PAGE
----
Telling the Child

by Austin Hopkins, MS1

Face radiant

No wrinkles brought on by unprotected summer tans

Eyes auroral

Not yet a witness to what happens between the trees at night

Hands delicate

Having never known how to load a syringe or throw the condom aside

Skin soft

No scars or sores or burns or ink—

 

I see myself in you

Part of me is part of you

I sit you down, I have to talk to you about something sweetie

I’ve dreaded this day since the double pink line, the seafarer’s guiding constellation

Choices that I once made turned into dictations sent down from Moirai

To tell you that your body has been damned to self-destruction

By something that I did, my mistake,

It lives on in you, too

There are no combinations of magic words to set it right

Your monsters live in your closet (HIV means nothing to you)

So a simplistic, oddly romanticized version must do

 

Sweetie, your body has problems fending off the bad guys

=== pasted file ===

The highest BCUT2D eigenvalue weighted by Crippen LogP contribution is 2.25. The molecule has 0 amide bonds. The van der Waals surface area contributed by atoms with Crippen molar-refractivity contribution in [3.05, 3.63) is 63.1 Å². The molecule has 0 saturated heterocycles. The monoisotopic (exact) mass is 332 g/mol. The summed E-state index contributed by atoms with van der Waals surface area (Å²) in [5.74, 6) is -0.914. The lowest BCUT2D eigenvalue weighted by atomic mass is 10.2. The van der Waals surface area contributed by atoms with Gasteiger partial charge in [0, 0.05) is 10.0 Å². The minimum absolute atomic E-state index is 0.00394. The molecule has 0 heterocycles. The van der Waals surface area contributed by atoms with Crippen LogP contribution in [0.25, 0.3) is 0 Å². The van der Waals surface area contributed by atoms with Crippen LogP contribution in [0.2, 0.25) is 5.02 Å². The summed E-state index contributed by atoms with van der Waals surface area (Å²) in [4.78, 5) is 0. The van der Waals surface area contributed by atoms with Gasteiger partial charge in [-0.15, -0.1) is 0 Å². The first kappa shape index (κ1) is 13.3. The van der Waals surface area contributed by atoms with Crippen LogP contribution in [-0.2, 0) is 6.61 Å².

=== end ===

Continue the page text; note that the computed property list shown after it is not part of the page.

The stuff that makes you sick, the stuff your body is supposed to fight off

It’s nothing bad about you, your mommy gave it to you when you lived inside me

We’ll go see the special doctor to get you medicines to make it okay

I promise, there’s nothing wrong with you. I love you, too.

 

Maybe you’ll hate me one day, but maybe I won’t bear witness

To the finale of the tragedy in which I briefly starred

When I breathe, I don’t always feel its grip within me

But when I breathed years ago, I felt you breathe and squirm within me

If I don’t touch you, if I don’t hold your hand walking into school, if I don’t kiss you goodnight—

Then I can almost pretend that nothing’s wrong

But we were demonized— presented as the witches to be burned

And once the little truth touches the big world, you will burn, burn, burn

Because somehow what is in our blood makes us less pure.